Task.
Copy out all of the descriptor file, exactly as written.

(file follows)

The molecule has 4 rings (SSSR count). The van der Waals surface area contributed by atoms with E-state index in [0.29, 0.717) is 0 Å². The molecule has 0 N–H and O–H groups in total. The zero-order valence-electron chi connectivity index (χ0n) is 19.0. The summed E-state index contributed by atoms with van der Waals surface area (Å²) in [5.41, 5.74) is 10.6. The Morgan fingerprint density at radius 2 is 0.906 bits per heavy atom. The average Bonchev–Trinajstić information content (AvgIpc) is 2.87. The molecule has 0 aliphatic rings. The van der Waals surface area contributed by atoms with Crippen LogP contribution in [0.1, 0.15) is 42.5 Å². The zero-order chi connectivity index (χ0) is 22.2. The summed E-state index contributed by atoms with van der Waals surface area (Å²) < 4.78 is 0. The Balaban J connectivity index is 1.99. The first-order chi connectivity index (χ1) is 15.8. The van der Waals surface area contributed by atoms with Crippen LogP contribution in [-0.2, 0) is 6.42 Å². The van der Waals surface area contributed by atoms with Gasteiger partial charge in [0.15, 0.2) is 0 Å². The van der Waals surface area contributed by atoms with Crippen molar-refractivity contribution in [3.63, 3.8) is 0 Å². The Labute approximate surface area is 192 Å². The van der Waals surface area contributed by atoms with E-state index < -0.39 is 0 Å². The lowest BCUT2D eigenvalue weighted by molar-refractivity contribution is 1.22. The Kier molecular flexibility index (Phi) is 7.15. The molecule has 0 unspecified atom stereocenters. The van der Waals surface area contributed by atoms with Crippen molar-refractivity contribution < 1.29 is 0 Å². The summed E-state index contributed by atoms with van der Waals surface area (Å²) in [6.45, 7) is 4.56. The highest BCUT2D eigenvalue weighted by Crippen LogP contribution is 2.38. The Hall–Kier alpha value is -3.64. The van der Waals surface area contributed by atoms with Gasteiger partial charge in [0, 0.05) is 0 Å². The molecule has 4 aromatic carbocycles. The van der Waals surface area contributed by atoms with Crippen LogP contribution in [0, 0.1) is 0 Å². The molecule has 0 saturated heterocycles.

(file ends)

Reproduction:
The molecule has 4 rings (SSSR count). The van der Waals surface area contributed by atoms with E-state index in [0.29, 0.717) is 0 Å². The molecule has 0 N–H and O–H groups in total. The zero-order valence-electron chi connectivity index (χ0n) is 19.0. The summed E-state index contributed by atoms with van der Waals surface area (Å²) in [5.41, 5.74) is 10.6. The Morgan fingerprint density at radius 2 is 0.906 bits per heavy atom. The average Bonchev–Trinajstić information content (AvgIpc) is 2.87. The molecule has 0 aliphatic rings. The van der Waals surface area contributed by atoms with Crippen LogP contribution in [0.1, 0.15) is 42.5 Å². The zero-order chi connectivity index (χ0) is 22.2. The summed E-state index contributed by atoms with van der Waals surface area (Å²) < 4.78 is 0. The Balaban J connectivity index is 1.99. The first-order chi connectivity index (χ1) is 15.8. The van der Waals surface area contributed by atoms with Crippen LogP contribution in [-0.2, 0) is 6.42 Å². The van der Waals surface area contributed by atoms with Gasteiger partial charge in [0.15, 0.2) is 0 Å². The van der Waals surface area contributed by atoms with Crippen molar-refractivity contribution in [3.63, 3.8) is 0 Å². The Labute approximate surface area is 192 Å². The van der Waals surface area contributed by atoms with E-state index < -0.39 is 0 Å². The lowest BCUT2D eigenvalue weighted by molar-refractivity contribution is 1.22. The Kier molecular flexibility index (Phi) is 7.15. The molecule has 0 unspecified atom stereocenters. The van der Waals surface area contributed by atoms with Crippen molar-refractivity contribution < 1.29 is 0 Å². The summed E-state index contributed by atoms with van der Waals surface area (Å²) in [6.45, 7) is 4.56. The highest BCUT2D eigenvalue weighted by Crippen LogP contribution is 2.38. The Hall–Kier alpha value is -3.64. The van der Waals surface area contributed by atoms with Gasteiger partial charge in [0, 0.05) is 0 Å². The molecule has 4 aromatic carbocycles. The van der Waals surface area contributed by atoms with Crippen LogP contribution in [0, 0.1) is 0 Å². The molecule has 0 saturated heterocycles.